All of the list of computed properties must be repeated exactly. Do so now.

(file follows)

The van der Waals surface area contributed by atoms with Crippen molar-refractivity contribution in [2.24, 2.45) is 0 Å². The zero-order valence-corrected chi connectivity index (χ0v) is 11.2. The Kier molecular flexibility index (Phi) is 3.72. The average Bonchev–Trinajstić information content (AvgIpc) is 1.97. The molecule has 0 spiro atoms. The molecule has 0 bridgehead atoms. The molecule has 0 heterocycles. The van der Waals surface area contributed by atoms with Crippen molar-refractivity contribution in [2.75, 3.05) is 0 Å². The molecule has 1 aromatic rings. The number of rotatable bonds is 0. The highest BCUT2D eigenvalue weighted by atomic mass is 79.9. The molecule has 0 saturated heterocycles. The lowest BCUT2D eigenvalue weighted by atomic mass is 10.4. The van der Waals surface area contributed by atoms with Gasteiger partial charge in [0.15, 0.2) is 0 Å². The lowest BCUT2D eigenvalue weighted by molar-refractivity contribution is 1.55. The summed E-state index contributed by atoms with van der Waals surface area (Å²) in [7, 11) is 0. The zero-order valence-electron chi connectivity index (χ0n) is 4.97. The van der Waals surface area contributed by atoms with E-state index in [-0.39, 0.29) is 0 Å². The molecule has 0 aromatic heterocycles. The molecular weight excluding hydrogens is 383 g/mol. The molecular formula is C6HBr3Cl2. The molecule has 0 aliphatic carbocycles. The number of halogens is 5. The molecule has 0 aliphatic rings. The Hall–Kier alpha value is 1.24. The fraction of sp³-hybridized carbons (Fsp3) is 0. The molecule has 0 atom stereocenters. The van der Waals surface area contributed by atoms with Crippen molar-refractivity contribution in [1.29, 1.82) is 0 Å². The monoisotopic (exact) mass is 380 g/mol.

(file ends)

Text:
The van der Waals surface area contributed by atoms with Crippen molar-refractivity contribution in [2.24, 2.45) is 0 Å². The zero-order valence-corrected chi connectivity index (χ0v) is 11.2. The Kier molecular flexibility index (Phi) is 3.72. The average Bonchev–Trinajstić information content (AvgIpc) is 1.97. The molecule has 0 spiro atoms. The molecule has 0 bridgehead atoms. The molecule has 0 heterocycles. The van der Waals surface area contributed by atoms with Crippen molar-refractivity contribution in [2.75, 3.05) is 0 Å². The molecule has 1 aromatic rings. The number of rotatable bonds is 0. The highest BCUT2D eigenvalue weighted by atomic mass is 79.9. The molecule has 0 saturated heterocycles. The lowest BCUT2D eigenvalue weighted by atomic mass is 10.4. The van der Waals surface area contributed by atoms with Gasteiger partial charge in [0.15, 0.2) is 0 Å². The lowest BCUT2D eigenvalue weighted by molar-refractivity contribution is 1.55. The summed E-state index contributed by atoms with van der Waals surface area (Å²) in [7, 11) is 0. The zero-order valence-electron chi connectivity index (χ0n) is 4.97. The van der Waals surface area contributed by atoms with E-state index in [-0.39, 0.29) is 0 Å². The molecule has 0 aromatic heterocycles. The molecular weight excluding hydrogens is 383 g/mol. The molecular formula is C6HBr3Cl2. The molecule has 0 aliphatic carbocycles. The number of halogens is 5. The molecule has 0 aliphatic rings. The Hall–Kier alpha value is 1.24. The fraction of sp³-hybridized carbons (Fsp3) is 0. The molecule has 0 atom stereocenters. The van der Waals surface area contributed by atoms with Crippen molar-refractivity contribution in [1.29, 1.82) is 0 Å². The monoisotopic (exact) mass is 380 g/mol.